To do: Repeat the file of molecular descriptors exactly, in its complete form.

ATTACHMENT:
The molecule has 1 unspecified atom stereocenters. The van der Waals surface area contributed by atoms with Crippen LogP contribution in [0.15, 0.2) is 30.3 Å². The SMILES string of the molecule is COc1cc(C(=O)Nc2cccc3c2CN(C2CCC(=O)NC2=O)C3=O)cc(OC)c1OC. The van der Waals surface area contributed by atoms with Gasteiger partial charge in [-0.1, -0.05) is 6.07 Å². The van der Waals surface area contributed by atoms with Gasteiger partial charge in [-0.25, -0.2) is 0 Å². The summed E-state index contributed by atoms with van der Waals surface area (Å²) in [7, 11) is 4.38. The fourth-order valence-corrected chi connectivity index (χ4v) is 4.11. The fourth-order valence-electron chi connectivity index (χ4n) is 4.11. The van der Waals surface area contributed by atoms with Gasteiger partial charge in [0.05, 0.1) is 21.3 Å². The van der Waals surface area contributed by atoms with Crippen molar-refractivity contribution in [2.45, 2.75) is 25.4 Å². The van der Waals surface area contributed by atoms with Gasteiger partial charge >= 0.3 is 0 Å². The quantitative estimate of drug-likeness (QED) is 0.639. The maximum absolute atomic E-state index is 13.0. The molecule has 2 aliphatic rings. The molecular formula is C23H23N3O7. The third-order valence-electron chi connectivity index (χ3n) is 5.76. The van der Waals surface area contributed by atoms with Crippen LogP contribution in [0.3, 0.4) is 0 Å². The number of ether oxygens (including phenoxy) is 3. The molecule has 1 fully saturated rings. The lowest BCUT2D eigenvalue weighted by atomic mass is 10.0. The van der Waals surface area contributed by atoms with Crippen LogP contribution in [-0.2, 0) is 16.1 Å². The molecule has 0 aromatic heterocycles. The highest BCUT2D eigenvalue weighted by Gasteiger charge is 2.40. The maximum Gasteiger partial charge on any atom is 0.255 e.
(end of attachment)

The molecule has 1 unspecified atom stereocenters. The van der Waals surface area contributed by atoms with Crippen LogP contribution in [0.15, 0.2) is 30.3 Å². The SMILES string of the molecule is COc1cc(C(=O)Nc2cccc3c2CN(C2CCC(=O)NC2=O)C3=O)cc(OC)c1OC. The van der Waals surface area contributed by atoms with Gasteiger partial charge in [-0.1, -0.05) is 6.07 Å². The van der Waals surface area contributed by atoms with Gasteiger partial charge in [-0.25, -0.2) is 0 Å². The summed E-state index contributed by atoms with van der Waals surface area (Å²) in [7, 11) is 4.38. The fourth-order valence-corrected chi connectivity index (χ4v) is 4.11. The fourth-order valence-electron chi connectivity index (χ4n) is 4.11. The van der Waals surface area contributed by atoms with Gasteiger partial charge in [0.05, 0.1) is 21.3 Å². The van der Waals surface area contributed by atoms with Crippen molar-refractivity contribution in [2.45, 2.75) is 25.4 Å². The van der Waals surface area contributed by atoms with Gasteiger partial charge >= 0.3 is 0 Å². The quantitative estimate of drug-likeness (QED) is 0.639. The maximum absolute atomic E-state index is 13.0. The molecule has 2 aliphatic rings. The molecular formula is C23H23N3O7. The third-order valence-electron chi connectivity index (χ3n) is 5.76. The van der Waals surface area contributed by atoms with Crippen LogP contribution in [0.3, 0.4) is 0 Å². The number of ether oxygens (including phenoxy) is 3. The molecule has 1 fully saturated rings. The lowest BCUT2D eigenvalue weighted by atomic mass is 10.0. The van der Waals surface area contributed by atoms with Crippen LogP contribution in [-0.2, 0) is 16.1 Å². The molecule has 0 aromatic heterocycles. The highest BCUT2D eigenvalue weighted by Gasteiger charge is 2.40. The maximum Gasteiger partial charge on any atom is 0.255 e.